A new strat­egy to block mi­grants

A Trump team will pres­sure Mex­i­can and other lead­ers to hold back their cit­i­zens.

Los Angeles Times - - THE NATION - By Tracy Wilkin­son TRACY.WILKIN­SON @LA­TIMES.COM

WASH­ING­TON —Vice Pres­i­dent Mike Pence and three mem­bers of Pres­i­dent Trump’s Cab­i­net will meet lead­ers from Mex­ico and sev­eral Cen­tral Amer­i­can coun­tries Thurs­day at a con­fer­ence in Mi­ami to press them to pre­vent their cit­i­zens from mi­grat­ing to the United States.

Of­fi­cials de­scribe the ef­fort as a part­ner to the Trump ad­min­is­tra­tion’s push to in­crease de­por­ta­tions of im­mi­grants in the coun­try il­le­gally and to boost bor­der se­cu­rity.

The Trump ad­min­is­tra­tion ap­pears to be shift­ing the fo­cus of its poli­cies on Cen­tral Amer­ica away from po­lit­i­cal and so­cial im­prove­ments that gained trac­tion un­der Pres­i­dent Obama and more to­ward law en­force­ment, es­pe­cially stop­ping il­le­gal im­mi­gra­tion and crack­ing down on drug traf­fick­ing.

Crit­ics worry about a re­turn to a mil­i­ta­rized, “drug war” ap­proach in Cen­tral Amer­ica that would put law en­force­ment ahead of other con­cerns. They say money is needed to re­duce the so­called push fac­tors, es­pe­cially vi­o­lence and poverty, that pro­pel Cen­tral Amer­i­cans and Mex­i­cans to flee their coun­tries.

The White House has pro­posed cut­ting over­all State Depart­ment fund­ing for Cen­tral Amer­ica to $460 mil­lion next year — a 39% re­duc­tion over 2016. Its crit­ics say those cuts, if ap­proved by Con­gress, will un­der­mine ef­forts to keep im­pov­er­ished fam­i­lies from head­ing north.

State Depart­ment of­fi­cials say the two-day con­fer­ence in Mi­ami — which will also be at­tended by Sec­re­tary of State Rex Tiller­son, Sec­re­tary of Home­land Se­cu­rity John F. Kelly and Sec­re­tary of the Trea­sury Steven T. Mnuchin — shows the U.S. com­mit­ment to the re­gion.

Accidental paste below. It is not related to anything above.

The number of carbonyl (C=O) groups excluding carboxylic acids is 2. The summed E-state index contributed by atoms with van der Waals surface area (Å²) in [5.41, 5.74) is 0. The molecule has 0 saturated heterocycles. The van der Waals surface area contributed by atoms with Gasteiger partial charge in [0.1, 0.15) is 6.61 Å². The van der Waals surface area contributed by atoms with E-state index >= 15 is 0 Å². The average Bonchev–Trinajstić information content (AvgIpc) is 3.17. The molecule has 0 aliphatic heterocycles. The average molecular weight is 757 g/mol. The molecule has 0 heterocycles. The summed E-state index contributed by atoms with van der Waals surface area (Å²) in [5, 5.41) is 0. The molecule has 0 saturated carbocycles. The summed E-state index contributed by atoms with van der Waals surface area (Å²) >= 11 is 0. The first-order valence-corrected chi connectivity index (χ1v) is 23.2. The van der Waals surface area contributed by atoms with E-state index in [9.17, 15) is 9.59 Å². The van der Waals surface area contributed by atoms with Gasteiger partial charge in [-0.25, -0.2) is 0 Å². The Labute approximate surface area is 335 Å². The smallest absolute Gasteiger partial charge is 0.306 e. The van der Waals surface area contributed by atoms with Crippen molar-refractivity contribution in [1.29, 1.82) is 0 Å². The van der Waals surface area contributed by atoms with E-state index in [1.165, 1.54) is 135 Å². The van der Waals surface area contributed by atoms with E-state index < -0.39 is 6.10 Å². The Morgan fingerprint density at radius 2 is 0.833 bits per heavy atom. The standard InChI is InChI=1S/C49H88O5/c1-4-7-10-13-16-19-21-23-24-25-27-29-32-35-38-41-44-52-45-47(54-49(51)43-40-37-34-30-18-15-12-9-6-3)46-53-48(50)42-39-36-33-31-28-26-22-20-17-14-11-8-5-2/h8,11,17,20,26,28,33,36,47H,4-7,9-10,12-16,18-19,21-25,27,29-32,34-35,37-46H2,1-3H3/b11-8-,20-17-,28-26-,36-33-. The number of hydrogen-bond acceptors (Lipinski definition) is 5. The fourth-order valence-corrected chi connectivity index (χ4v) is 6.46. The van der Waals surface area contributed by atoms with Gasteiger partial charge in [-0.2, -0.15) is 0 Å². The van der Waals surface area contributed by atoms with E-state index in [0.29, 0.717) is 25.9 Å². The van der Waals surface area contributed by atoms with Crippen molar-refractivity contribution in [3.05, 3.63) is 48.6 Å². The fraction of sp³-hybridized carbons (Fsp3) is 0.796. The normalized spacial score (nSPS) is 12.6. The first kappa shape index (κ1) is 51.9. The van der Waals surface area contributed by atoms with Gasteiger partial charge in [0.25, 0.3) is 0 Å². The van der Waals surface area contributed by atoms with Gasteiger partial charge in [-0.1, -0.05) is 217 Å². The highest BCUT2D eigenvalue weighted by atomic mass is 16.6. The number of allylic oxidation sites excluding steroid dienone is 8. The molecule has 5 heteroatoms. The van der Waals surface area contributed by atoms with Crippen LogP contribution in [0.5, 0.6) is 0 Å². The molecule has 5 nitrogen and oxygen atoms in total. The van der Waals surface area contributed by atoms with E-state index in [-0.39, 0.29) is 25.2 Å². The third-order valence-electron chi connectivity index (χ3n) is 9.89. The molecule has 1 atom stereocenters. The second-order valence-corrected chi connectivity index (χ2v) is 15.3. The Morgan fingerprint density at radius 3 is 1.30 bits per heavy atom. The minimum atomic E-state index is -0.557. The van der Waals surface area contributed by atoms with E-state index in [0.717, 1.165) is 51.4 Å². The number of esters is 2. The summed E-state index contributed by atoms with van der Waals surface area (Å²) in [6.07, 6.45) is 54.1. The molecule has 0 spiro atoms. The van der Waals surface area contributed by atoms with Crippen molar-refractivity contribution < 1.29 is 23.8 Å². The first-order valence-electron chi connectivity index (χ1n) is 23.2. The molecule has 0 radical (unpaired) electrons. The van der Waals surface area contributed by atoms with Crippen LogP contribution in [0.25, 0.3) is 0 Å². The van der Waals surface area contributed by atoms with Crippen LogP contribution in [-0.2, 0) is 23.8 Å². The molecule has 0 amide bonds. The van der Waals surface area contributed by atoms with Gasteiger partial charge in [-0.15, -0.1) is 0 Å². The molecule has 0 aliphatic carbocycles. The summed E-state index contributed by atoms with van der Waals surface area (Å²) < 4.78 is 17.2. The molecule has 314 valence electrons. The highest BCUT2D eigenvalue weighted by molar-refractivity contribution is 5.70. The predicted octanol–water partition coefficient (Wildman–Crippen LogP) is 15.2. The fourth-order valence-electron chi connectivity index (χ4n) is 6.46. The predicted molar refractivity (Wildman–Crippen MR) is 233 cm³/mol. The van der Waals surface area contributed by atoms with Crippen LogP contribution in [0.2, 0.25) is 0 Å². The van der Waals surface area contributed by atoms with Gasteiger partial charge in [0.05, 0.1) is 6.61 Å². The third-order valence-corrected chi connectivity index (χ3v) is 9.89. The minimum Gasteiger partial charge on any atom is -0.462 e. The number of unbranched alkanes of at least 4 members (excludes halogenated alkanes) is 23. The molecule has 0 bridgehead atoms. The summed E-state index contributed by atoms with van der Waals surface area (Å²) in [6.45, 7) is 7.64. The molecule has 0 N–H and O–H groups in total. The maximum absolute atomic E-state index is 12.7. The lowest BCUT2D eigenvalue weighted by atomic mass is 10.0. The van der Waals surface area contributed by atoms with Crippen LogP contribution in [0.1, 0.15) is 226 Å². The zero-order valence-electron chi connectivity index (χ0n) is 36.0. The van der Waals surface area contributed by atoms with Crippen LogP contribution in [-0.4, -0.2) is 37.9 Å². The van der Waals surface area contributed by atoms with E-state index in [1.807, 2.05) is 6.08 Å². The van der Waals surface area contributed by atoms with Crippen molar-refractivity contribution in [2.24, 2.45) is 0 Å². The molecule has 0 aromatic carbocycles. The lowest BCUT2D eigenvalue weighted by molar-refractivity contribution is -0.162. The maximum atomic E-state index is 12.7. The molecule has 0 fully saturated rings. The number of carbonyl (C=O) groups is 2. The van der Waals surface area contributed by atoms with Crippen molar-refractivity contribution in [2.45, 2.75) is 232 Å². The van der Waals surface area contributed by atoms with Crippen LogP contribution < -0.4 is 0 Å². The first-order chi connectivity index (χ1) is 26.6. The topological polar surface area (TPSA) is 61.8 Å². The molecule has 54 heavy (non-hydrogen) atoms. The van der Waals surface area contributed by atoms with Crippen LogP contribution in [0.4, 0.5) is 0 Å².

“In terms of U.S. en­gage­ment and sup­port in the re­gion, the fact that we have a con­fer­ence of this mag­ni­tude in­volv­ing the vice pres­i­dent, three U.S. Cab­i­net mem­bers and nu­mer­ous other U.S. gov­ern­ment agen­cies and U.S. of­fi­cials shows our con­tin­ued com­mit­ment to Cen­tral Amer­ica,” said John Creamer, a deputy as­sis­tant sec­re­tary of State for Mex­ico and Cen­tral Amer­ica.

Also sched­uled to at­tend are the pres­i­dents of Gu­atemala, Hon­duras and El Sal­vador, coun­tries that make up the so-called North­ern Tri­an­gle of Cen­tral Amer­ica, which suf­fer from soar­ing homi­cide rates, ex­treme poverty and cor­rupt gov­ern­ments.

“We have asked them [North­ern Tri­an­gle coun­tries] to ask their cit­i­zens to not waste the money and head north, do not get on that ter­ri­bly dan­ger­ous net­work,” Kelly said in tes­ti­mony to the Se­nate last week, “stay where they are, be­cause if they come here, this is no longer an il­le­galalien-friendly en­vi­ron­ment.”

Kelly, a re­tired Marine gen­eral who pre­vi­ously headed the South­ern Com­mand re­spon­si­ble for U.S. mil­i­tary oper­a­tions in Cen­tral and South Amer­ica and the Caribbean, has long ex­pe­ri­ence with in­ter­dic­tion and crime-busting in the re­gion.